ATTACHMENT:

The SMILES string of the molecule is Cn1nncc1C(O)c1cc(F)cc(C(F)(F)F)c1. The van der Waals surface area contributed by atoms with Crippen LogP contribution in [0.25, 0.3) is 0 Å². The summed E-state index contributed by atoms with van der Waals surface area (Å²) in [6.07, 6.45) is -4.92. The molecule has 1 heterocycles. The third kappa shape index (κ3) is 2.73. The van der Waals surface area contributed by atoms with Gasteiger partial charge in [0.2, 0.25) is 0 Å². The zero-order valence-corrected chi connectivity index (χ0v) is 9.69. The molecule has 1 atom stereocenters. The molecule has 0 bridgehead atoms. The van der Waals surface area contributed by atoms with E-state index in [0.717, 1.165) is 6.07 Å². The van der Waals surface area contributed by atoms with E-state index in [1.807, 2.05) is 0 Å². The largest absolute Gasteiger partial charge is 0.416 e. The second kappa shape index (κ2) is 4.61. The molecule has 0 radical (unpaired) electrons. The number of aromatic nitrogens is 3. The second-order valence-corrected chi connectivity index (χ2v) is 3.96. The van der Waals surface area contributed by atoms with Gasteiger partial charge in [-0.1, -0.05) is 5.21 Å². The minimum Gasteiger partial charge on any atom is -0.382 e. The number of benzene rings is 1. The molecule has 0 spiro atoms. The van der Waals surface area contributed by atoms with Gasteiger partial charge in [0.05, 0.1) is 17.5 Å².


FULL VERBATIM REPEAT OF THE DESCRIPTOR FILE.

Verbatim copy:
The SMILES string of the molecule is Cn1nncc1C(O)c1cc(F)cc(C(F)(F)F)c1. The van der Waals surface area contributed by atoms with Crippen LogP contribution in [0.25, 0.3) is 0 Å². The summed E-state index contributed by atoms with van der Waals surface area (Å²) in [6.07, 6.45) is -4.92. The molecule has 1 heterocycles. The third kappa shape index (κ3) is 2.73. The van der Waals surface area contributed by atoms with Gasteiger partial charge in [0.2, 0.25) is 0 Å². The zero-order valence-corrected chi connectivity index (χ0v) is 9.69. The molecule has 1 atom stereocenters. The molecule has 0 bridgehead atoms. The van der Waals surface area contributed by atoms with E-state index in [0.717, 1.165) is 6.07 Å². The van der Waals surface area contributed by atoms with E-state index in [1.807, 2.05) is 0 Å². The largest absolute Gasteiger partial charge is 0.416 e. The second kappa shape index (κ2) is 4.61. The molecule has 0 radical (unpaired) electrons. The number of aromatic nitrogens is 3. The second-order valence-corrected chi connectivity index (χ2v) is 3.96. The van der Waals surface area contributed by atoms with Gasteiger partial charge in [-0.1, -0.05) is 5.21 Å². The minimum Gasteiger partial charge on any atom is -0.382 e. The number of benzene rings is 1. The molecule has 0 spiro atoms. The van der Waals surface area contributed by atoms with Gasteiger partial charge in [0.05, 0.1) is 17.5 Å².